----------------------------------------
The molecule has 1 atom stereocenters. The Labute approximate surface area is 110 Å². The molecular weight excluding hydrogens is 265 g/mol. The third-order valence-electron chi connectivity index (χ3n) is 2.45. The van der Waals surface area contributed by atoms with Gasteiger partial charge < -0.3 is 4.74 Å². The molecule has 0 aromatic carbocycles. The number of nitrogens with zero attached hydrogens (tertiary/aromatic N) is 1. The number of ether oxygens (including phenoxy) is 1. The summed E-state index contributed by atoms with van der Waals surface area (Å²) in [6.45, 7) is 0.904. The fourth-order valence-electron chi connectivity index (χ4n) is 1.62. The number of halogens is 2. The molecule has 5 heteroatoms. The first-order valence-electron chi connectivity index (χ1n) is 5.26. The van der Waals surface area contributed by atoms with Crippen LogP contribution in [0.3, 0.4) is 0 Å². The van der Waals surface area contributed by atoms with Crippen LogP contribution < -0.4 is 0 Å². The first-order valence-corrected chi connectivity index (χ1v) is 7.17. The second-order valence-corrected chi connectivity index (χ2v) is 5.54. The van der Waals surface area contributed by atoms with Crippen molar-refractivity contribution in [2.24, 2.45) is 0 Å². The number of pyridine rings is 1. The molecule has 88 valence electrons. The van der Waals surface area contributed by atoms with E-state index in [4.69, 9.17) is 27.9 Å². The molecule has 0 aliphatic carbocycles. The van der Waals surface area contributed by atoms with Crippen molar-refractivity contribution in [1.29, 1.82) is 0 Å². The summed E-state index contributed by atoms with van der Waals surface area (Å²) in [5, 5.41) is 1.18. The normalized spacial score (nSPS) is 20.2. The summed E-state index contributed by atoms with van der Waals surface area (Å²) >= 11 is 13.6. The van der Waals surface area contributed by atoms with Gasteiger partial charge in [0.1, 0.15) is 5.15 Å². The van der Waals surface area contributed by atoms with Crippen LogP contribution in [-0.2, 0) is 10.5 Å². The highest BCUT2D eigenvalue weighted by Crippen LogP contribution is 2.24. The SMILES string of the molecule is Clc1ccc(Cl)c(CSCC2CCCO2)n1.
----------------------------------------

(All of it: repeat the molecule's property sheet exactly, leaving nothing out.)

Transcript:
The molecule has 1 atom stereocenters. The Labute approximate surface area is 110 Å². The molecular weight excluding hydrogens is 265 g/mol. The third-order valence-electron chi connectivity index (χ3n) is 2.45. The van der Waals surface area contributed by atoms with Gasteiger partial charge < -0.3 is 4.74 Å². The molecule has 0 aromatic carbocycles. The number of nitrogens with zero attached hydrogens (tertiary/aromatic N) is 1. The number of ether oxygens (including phenoxy) is 1. The summed E-state index contributed by atoms with van der Waals surface area (Å²) in [6.45, 7) is 0.904. The fourth-order valence-electron chi connectivity index (χ4n) is 1.62. The number of halogens is 2. The molecule has 5 heteroatoms. The first-order valence-electron chi connectivity index (χ1n) is 5.26. The van der Waals surface area contributed by atoms with Crippen LogP contribution in [0.3, 0.4) is 0 Å². The van der Waals surface area contributed by atoms with Crippen LogP contribution < -0.4 is 0 Å². The first-order valence-corrected chi connectivity index (χ1v) is 7.17. The second-order valence-corrected chi connectivity index (χ2v) is 5.54. The van der Waals surface area contributed by atoms with Crippen molar-refractivity contribution in [2.24, 2.45) is 0 Å². The number of pyridine rings is 1. The molecule has 88 valence electrons. The van der Waals surface area contributed by atoms with E-state index in [4.69, 9.17) is 27.9 Å². The molecule has 0 aliphatic carbocycles. The van der Waals surface area contributed by atoms with Crippen molar-refractivity contribution in [1.29, 1.82) is 0 Å². The summed E-state index contributed by atoms with van der Waals surface area (Å²) in [5, 5.41) is 1.18. The normalized spacial score (nSPS) is 20.2. The summed E-state index contributed by atoms with van der Waals surface area (Å²) >= 11 is 13.6. The van der Waals surface area contributed by atoms with Gasteiger partial charge in [0.1, 0.15) is 5.15 Å². The van der Waals surface area contributed by atoms with Crippen LogP contribution in [-0.2, 0) is 10.5 Å². The highest BCUT2D eigenvalue weighted by Crippen LogP contribution is 2.24. The SMILES string of the molecule is Clc1ccc(Cl)c(CSCC2CCCO2)n1.